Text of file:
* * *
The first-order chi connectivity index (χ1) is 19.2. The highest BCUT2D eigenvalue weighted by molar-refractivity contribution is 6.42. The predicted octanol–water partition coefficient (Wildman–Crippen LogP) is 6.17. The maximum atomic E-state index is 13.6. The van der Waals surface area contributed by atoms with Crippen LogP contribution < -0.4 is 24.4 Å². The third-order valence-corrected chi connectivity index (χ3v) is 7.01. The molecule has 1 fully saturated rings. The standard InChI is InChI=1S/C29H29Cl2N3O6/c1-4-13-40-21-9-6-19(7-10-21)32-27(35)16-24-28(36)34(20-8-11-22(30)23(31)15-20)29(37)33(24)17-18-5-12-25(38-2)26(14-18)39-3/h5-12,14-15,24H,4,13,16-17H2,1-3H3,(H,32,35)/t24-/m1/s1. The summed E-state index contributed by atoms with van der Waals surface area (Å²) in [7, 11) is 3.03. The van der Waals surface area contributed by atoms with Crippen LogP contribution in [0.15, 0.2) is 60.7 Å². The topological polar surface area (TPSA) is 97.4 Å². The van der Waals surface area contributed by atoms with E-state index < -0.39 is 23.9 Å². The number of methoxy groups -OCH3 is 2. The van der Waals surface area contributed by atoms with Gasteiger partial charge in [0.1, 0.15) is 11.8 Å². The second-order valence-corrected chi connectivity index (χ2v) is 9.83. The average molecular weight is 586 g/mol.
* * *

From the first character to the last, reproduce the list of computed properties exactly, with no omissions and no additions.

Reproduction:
The first-order chi connectivity index (χ1) is 19.2. The highest BCUT2D eigenvalue weighted by molar-refractivity contribution is 6.42. The predicted octanol–water partition coefficient (Wildman–Crippen LogP) is 6.17. The maximum atomic E-state index is 13.6. The van der Waals surface area contributed by atoms with Crippen LogP contribution < -0.4 is 24.4 Å². The third-order valence-corrected chi connectivity index (χ3v) is 7.01. The molecule has 1 fully saturated rings. The standard InChI is InChI=1S/C29H29Cl2N3O6/c1-4-13-40-21-9-6-19(7-10-21)32-27(35)16-24-28(36)34(20-8-11-22(30)23(31)15-20)29(37)33(24)17-18-5-12-25(38-2)26(14-18)39-3/h5-12,14-15,24H,4,13,16-17H2,1-3H3,(H,32,35)/t24-/m1/s1. The summed E-state index contributed by atoms with van der Waals surface area (Å²) in [7, 11) is 3.03. The van der Waals surface area contributed by atoms with Crippen LogP contribution in [0.15, 0.2) is 60.7 Å². The topological polar surface area (TPSA) is 97.4 Å². The van der Waals surface area contributed by atoms with E-state index < -0.39 is 23.9 Å². The number of methoxy groups -OCH3 is 2. The van der Waals surface area contributed by atoms with Gasteiger partial charge in [0.1, 0.15) is 11.8 Å². The second-order valence-corrected chi connectivity index (χ2v) is 9.83. The average molecular weight is 586 g/mol.